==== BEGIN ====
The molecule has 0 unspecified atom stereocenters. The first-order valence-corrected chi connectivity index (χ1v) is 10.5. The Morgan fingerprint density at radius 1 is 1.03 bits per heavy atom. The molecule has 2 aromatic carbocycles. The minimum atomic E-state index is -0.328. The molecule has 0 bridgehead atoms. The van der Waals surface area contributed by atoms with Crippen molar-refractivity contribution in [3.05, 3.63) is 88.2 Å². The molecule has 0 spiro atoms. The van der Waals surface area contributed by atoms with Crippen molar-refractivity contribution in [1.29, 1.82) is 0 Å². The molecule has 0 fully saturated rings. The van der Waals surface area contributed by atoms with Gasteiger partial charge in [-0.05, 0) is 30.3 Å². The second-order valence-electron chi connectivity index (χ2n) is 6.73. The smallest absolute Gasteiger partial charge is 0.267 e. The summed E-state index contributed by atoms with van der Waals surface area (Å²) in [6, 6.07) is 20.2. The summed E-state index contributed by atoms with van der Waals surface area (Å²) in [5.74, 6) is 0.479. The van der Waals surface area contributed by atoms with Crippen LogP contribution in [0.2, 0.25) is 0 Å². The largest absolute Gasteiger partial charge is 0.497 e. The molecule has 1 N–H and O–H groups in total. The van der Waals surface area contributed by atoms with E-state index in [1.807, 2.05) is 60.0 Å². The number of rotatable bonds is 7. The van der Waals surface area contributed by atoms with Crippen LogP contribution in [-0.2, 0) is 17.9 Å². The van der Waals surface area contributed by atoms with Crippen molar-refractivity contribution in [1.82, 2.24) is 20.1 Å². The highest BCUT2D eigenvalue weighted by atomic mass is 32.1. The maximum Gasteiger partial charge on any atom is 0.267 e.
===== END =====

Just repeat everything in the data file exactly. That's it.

The molecule has 0 unspecified atom stereocenters. The first-order valence-corrected chi connectivity index (χ1v) is 10.5. The Morgan fingerprint density at radius 1 is 1.03 bits per heavy atom. The molecule has 2 aromatic carbocycles. The minimum atomic E-state index is -0.328. The molecule has 0 bridgehead atoms. The van der Waals surface area contributed by atoms with Crippen molar-refractivity contribution in [3.05, 3.63) is 88.2 Å². The molecule has 0 spiro atoms. The van der Waals surface area contributed by atoms with Crippen molar-refractivity contribution in [1.29, 1.82) is 0 Å². The molecule has 0 fully saturated rings. The van der Waals surface area contributed by atoms with Gasteiger partial charge in [-0.05, 0) is 30.3 Å². The second-order valence-electron chi connectivity index (χ2n) is 6.73. The smallest absolute Gasteiger partial charge is 0.267 e. The summed E-state index contributed by atoms with van der Waals surface area (Å²) in [6, 6.07) is 20.2. The summed E-state index contributed by atoms with van der Waals surface area (Å²) in [5.74, 6) is 0.479. The van der Waals surface area contributed by atoms with Crippen LogP contribution in [0.2, 0.25) is 0 Å². The largest absolute Gasteiger partial charge is 0.497 e. The molecule has 1 N–H and O–H groups in total. The van der Waals surface area contributed by atoms with E-state index in [1.807, 2.05) is 60.0 Å². The number of rotatable bonds is 7. The van der Waals surface area contributed by atoms with Crippen LogP contribution in [-0.2, 0) is 17.9 Å². The van der Waals surface area contributed by atoms with Crippen molar-refractivity contribution in [1.82, 2.24) is 20.1 Å². The highest BCUT2D eigenvalue weighted by atomic mass is 32.1. The maximum Gasteiger partial charge on any atom is 0.267 e.